Why Milan Fell in Love with the Air Max 97 ‘Le Silver’
The Nike Air Max 97 ‘Silver Bullet’ tore through Milan during the late 1990s. Modelled on Japanese bullet trains, the metallic, iridescent silhouette was shaped like industrialised liquid, firing up the dreams of Italian futurism, and forging deep connections to a variety of the country’s subcultures. Drug dealers, DJs, rich kids, poor kids, models, footballers and gabbers all laced the shoe affectionately dubbed ‘Le Silver’. Beneath Milan, the graffiti group ‘Lords of Vetra’ bombed the city’s entrails, lighting up the underground with the Air Max 97’s polyurethane midsoles and supersonic 3M reflective speed trails. We linked up with Sha Ribeiro, a photographer and former member of the Lords of Vetra, to find out how the ‘Silver Bullet’ managed to emblazon a whole city.
Why did you pursue graffiti?
In 1994, I got into graffiti through some guys at school. I did it constantly for over 15 years. Back then, graffiti really took over my life. It wasn’t just about being cool, it was a way to get to know people. It was something new.
Can you tell us about the ‘Lords of Vetra’?
Lords of Vetra were one of the biggest graffiti groups in Milan. Vetra is the name of the park in Milan we hung out at. The place is called Casa Vetra; it’s a garden in the middle of the city. Those years were crazy. It was like a fucking religion. My life was dedicated to graffiti 24/7 – painting; tagging; bombing; drinking; stealing.
What was it about the lifestyle that was so appealing?
It was about being together and doing what we loved – bombing, bombing, bombing. We didn’t have car licenses, so we were always taking the subway – tagging the subway. We always had spray paint with us to throw up tags, no matter where we went. Subways were the main one, they gave me the most adrenaline. I’d rather have 15 minutes to paint a panel on the subway instead of driving outside of Milan and do a train yard for an hour. You get bored.
What sneakers were you wearing in those days?
I was a Nike guy. My father was a flight supervisor. When he was on flights to New York, I would go with him so I could shop sneakers. We didn’t have many Nikes in Europe at the time.
'Those years were crazy. It was like a fucking religion. My life was dedicated to graffiti 24/7 – painting; tagging; bombing; drinking; stealing.'
Do you remember first seeing the Air Max 97 ‘Silver Bullet’?
That shoe was crazy. They came out just before Christmas in 1997. They cost around 150 euro, which was a shitload of money at the time. Everyone in Lords of Vetra already had the ‘Silver Bullets’. My birthday was around Christmas time too, so I asked my mum if I could have them for birthday and Christmas. We went into the store and they didn’t have my size. I ended up wearing a size lower and my feet hurt like a motherfucker for an entire week. After that they stretched and it was fine.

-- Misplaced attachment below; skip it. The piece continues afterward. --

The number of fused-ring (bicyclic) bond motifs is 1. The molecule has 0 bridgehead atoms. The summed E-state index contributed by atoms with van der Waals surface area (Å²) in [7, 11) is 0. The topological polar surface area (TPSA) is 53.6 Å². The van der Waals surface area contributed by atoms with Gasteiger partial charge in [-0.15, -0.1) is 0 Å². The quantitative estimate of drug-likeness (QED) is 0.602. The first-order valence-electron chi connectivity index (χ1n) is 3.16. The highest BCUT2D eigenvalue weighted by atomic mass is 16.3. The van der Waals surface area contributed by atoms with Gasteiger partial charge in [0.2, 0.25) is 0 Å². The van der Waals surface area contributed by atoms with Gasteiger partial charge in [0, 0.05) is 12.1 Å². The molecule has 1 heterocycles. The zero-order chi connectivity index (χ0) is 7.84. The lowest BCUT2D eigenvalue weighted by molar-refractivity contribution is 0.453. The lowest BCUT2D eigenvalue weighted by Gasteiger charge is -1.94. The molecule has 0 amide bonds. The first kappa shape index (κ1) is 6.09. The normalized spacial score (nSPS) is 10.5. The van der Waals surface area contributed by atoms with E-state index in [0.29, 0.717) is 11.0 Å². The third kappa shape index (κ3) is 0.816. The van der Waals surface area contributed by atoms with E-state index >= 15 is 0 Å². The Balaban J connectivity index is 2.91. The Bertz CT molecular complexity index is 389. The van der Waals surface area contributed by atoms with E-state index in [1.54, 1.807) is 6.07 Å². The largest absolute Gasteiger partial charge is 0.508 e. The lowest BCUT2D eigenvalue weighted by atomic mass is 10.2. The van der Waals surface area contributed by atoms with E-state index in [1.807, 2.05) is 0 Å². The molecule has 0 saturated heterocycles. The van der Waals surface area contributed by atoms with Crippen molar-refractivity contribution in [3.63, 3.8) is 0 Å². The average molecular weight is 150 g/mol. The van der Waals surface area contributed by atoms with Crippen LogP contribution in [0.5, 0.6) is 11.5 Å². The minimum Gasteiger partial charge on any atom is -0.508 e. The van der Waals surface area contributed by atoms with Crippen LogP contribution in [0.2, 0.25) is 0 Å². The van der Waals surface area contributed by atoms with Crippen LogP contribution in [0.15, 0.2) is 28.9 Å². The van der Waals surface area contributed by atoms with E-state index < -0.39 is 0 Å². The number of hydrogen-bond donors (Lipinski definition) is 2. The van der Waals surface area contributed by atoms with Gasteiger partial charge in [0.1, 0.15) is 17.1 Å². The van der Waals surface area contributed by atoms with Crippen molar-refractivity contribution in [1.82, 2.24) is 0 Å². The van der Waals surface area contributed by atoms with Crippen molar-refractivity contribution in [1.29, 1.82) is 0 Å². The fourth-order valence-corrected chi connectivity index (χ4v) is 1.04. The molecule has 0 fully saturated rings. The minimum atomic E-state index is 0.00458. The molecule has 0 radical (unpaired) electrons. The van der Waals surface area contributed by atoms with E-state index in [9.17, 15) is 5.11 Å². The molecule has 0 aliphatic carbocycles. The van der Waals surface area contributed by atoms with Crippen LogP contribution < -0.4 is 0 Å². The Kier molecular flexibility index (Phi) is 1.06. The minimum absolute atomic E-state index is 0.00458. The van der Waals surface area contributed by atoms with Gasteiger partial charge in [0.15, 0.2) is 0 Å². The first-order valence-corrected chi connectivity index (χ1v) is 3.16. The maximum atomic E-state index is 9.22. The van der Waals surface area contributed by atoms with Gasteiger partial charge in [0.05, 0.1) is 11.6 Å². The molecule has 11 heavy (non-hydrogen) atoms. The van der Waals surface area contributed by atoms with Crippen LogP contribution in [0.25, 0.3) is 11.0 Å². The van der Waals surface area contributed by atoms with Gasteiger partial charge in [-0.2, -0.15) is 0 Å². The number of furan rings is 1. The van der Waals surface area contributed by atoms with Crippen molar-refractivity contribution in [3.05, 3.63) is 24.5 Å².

Was there something special about the sneaker?
They looked like they were from another planet. I mean, wearing them, you look like a fucking alien from another planet entirely. It was completely silver. When you were out at night and hit by the lights they would shine. These days, we’re in the post-genre generation. But back then, Milan was split into groups. Whether you were hip hop, alternative rock, tacky, graffiti – people would stick to their groups. There was no interaction between the kids of different subcultures. Rich kids were wearing Stan Smiths. Tacky kids were wearing Buffalo shoes in the club. A lot of graffiti kids were wearing PUMA or adidas. When the Air Max 97 ‘Silver Bullet’ dropped, everyone was wearing them. Drug dealers, fancy kids, rich people, tacky people, graffiti people. It was the first time I ever really saw that. Before the Air Max 97, people were defining themselves in a very specific way.
'They looked like they were from another planet. I mean, wearing them, you look like a fucking alien from another planet entirely.'
Were they a problem when you were bombing subways? Didn’t the ‘Silver Bullet’ make you easier to see?
Yeah, you’re right. But at the time, we were just living in the moment. We didn’t really care. Sometimes, things just happened spontaneously. I wasn’t going to go home and change my shoes before hitting a subway.
When did things start to slow down in the graffiti scene?
You can’t lead that type of life forever: Bombing all night in subways, tunnels and trains. Sleeping all day. Stealing things and getting drunk. You grow up. You put your energy into other things. By chance one day, one of my best friends, who was also a member of Lords of Vetra, got me into photography. I never went to photography school. This guy taught me how to use light and everything. Graffiti gradually faded out. I was more into photography and less into graffiti. I mean, I had to open the studio at 9.00am, so I couldn’t stay out until 5.00am like I used to.
You never kept any of your old sneakers?
No, I’ve never been like that. I love shoes, but I never thought I’d keep them forever. I always used them until the end – right until the soles fell off.